Though recent advancements in media and computing technologies have fostered greater instructor adoption of student media assignments, few studies have examined the role these projects play in the development of student media production skill sets. This study surveyed 12 first year college students in a postsecondary education class, each responsible for producing a digital story project communicating issues related to water sustainability. Students responded to a self-efficacy survey questionnaire before and after the production process, rating their confidence on ability to perform specific required and optionally suggested production tasks related to media components in the assignment. A paired t-test was employed to compare student responses from the pre and post self-efficacy survey questionnaires. Results from this study indicate significant gains in student self-efficacy beliefs on media production tasks that were required, while response changes for the optional tasks were found to be not statistically significant. Findings from this study suggest that digital storytelling projects can be beneficial in the development of student media production skill sets. To optimize opportunities for this development, instructors are encouraged to consider specific required media components with relevant production tasks and skill sets when designing a digital storytelling assignment.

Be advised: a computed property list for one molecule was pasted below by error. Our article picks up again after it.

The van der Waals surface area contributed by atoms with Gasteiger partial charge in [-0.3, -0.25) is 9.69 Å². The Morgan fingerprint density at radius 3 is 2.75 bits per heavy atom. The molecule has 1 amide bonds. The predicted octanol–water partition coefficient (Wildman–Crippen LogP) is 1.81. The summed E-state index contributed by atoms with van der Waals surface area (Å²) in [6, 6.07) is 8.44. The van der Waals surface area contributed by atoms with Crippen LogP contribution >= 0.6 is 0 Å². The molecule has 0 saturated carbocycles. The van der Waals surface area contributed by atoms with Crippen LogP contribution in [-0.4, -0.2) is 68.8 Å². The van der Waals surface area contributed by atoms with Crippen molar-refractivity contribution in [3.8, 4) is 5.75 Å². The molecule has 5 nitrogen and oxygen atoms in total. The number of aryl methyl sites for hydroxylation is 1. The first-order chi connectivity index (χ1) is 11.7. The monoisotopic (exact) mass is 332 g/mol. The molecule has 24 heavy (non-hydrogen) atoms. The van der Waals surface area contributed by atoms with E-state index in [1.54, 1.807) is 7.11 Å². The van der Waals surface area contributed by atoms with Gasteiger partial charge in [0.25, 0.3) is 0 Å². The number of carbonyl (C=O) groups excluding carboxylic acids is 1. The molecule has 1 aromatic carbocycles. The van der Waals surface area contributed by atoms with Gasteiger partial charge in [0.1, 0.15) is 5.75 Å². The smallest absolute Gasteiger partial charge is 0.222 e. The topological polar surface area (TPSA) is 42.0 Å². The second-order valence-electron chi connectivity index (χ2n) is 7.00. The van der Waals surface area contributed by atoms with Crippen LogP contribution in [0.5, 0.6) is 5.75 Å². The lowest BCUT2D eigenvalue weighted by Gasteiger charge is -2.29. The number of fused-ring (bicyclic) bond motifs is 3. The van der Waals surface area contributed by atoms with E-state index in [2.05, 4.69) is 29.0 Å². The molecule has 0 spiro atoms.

|Original language||English (US)|
|Number of pages||13|
|Journal||International Journal of Cyber Behavior, Psychology and Learning|
|State||Published - Jan 1 2014|
- Digital storytelling
- Media production skill sets
- Student media projects